Joshua regained his three heavyweight titles – the WBA, WBO and IBF belts – by beating Andy Ruiz Jr in a rematch of his own last month in Saudi Arabia.
Six months after being shocked by his Mexican opponent in New York to suffer his first professional loss, ‘AJ’ gained recent in the Middle East, outboxing Ruiz to win unanimously on points and become a two-time world champion.
Talk has inevitably turned to when the Watford-born slugger will take on Fury and Wilder, the other two biggest names of boxing’s top division.
Firstly, Fury will face the ‘Bronze Bomber’ for the second time when they trade blows at the MGM Grand in Las Vegas on February 22, over 18 months since they first fought to a controversial draw in Los Angeles.
Fury facing Joshua would arguably be the biggest all-British battle of all time, rivalling the likes of Lennox Lewis’ win over Frank Bruno in 1993, Chris Eubank’s two showdowns with Nigel Benn in 1990 and 1993, and Carl Froch’s wins over George Groves in 2013 and 2014, the latter of which sold out Wembley Stadium.
Yet the ‘Gypsy King’ has claimed his scrap with Wilder for the WBC belt, which the Alabama native has defended 10 times since snatching in January 2015, is as big as it comes.
“It doesn’t get any bigger than this, no. This is the biggest fight of our generation,” Fury said after the first press conference to promote his rematch with Wilder.
“This is it. It’s the biggest fight of our era. It’s only downhill from here.”
Although Wilder or Fury facing Joshua in the future could see all four of the heavyweight division’s major belts put on the line, Fury added: “The undisputed doesn’t mean s***, doesn’t mean anything, belts don’t mean nothing, it’s all about who’s the best of your day.
“It’s not about what belt you’ve got holding your trousers up, it’s not about anything. It’s about who you fight, who you beat, that’s it.”
Asked if he still sees Joshua on the same ladder rung as himself and Wilder, Fury said: “Definitely not. He got knocked out [in the first fight with Ruiz], he’s already out of it, way out of it.
“He needs to prove himself again and I don’t mean prove yourself by hitting and running from a little fat guy all over the ring. I mean prove yourself on a high level again.
“It was a three-horse race, he got eliminated, it’s still a two-horse race now. Two horses and there’s only going to be one standing after this fight.
“You’ve got two undefeated heavyweights, one six foot seven, one six foot nine, one good looking, one ugly as anything. That’s it. Someone’s always gotta go, it ain’t going to be me, it’s going to be him.”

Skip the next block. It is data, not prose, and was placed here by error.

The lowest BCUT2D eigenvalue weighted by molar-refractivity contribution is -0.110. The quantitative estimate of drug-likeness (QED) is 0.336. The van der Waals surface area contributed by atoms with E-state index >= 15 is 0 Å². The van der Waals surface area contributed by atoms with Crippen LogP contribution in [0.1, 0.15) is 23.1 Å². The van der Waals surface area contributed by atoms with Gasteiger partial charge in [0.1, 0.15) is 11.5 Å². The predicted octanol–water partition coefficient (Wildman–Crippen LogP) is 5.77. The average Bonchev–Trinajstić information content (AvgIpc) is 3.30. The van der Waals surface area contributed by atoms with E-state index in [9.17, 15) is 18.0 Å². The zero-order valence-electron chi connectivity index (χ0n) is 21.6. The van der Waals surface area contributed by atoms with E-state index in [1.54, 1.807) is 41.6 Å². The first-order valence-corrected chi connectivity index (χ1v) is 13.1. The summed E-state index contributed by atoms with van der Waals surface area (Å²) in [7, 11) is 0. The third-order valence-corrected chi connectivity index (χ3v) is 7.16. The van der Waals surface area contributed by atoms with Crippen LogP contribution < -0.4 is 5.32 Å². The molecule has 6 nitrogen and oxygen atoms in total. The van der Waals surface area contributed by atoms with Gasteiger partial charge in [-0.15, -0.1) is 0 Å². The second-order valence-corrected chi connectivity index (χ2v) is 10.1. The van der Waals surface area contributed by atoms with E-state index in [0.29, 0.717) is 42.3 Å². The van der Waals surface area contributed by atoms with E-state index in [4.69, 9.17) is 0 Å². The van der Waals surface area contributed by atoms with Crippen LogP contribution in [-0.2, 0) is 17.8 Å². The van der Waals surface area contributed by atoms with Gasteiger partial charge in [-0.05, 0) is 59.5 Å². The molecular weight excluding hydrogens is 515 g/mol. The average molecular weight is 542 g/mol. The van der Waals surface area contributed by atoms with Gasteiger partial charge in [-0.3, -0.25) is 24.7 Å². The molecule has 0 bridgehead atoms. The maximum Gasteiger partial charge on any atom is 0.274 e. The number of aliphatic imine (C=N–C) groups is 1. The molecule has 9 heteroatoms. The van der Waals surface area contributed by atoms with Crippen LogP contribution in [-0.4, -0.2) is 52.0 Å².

One journalist declared Joshua would be keen to prove himself against Fury, to which the unbeaten Brit said: “Let him prove himself against me!
“I won’t pay any sanctioning fees because they don’t mean anything to me, I’ve already got them. I’ve already got all the belts.
“The only belt I haven’t got is the WBC and I was robbed of that opportunity, which I should have that. I’m going to get that one more belt and that’s me with belts. Finished.
“I’ll fight Joshua with no belts. It’s not about the belt, it’s about who’s the best of your era. I’m the best, I haven’t got a belt. Only this one that’s holding my trousers up!”
BBC Sport boxing commentator Mike Costello agrees that Fury’s second career throw-down with Wilder is an occasion of monumental importance.
He said: “How big is this fight? Fury’s promoter Bob Arum has been talking about it being the most significant for the division for 20 years. That’s something I agree with.
“One reporter has said it’s the most significant since the the rematch of [Evander] Holyfield vs Mike Tyson in 1997. I would go for 1999 and the two fights between [Lennox] Lewis and Holyfield, as they were hugely significant for the heavyweight division.
“You’d be hard pressed in the two decades since to mention a fight of more significance than this.
“I know we spoke about going to Saudi Arabia for Joshua vs Andy Ruiz in December and about how big that was for us. I ranked that in my top six events I’ve ever covered.
“That was monumental because of the impact it might have had on Joshua’s career, and has had because he won. Rematches are so important to this sport and become monster occasions with the narrative of a first fight.”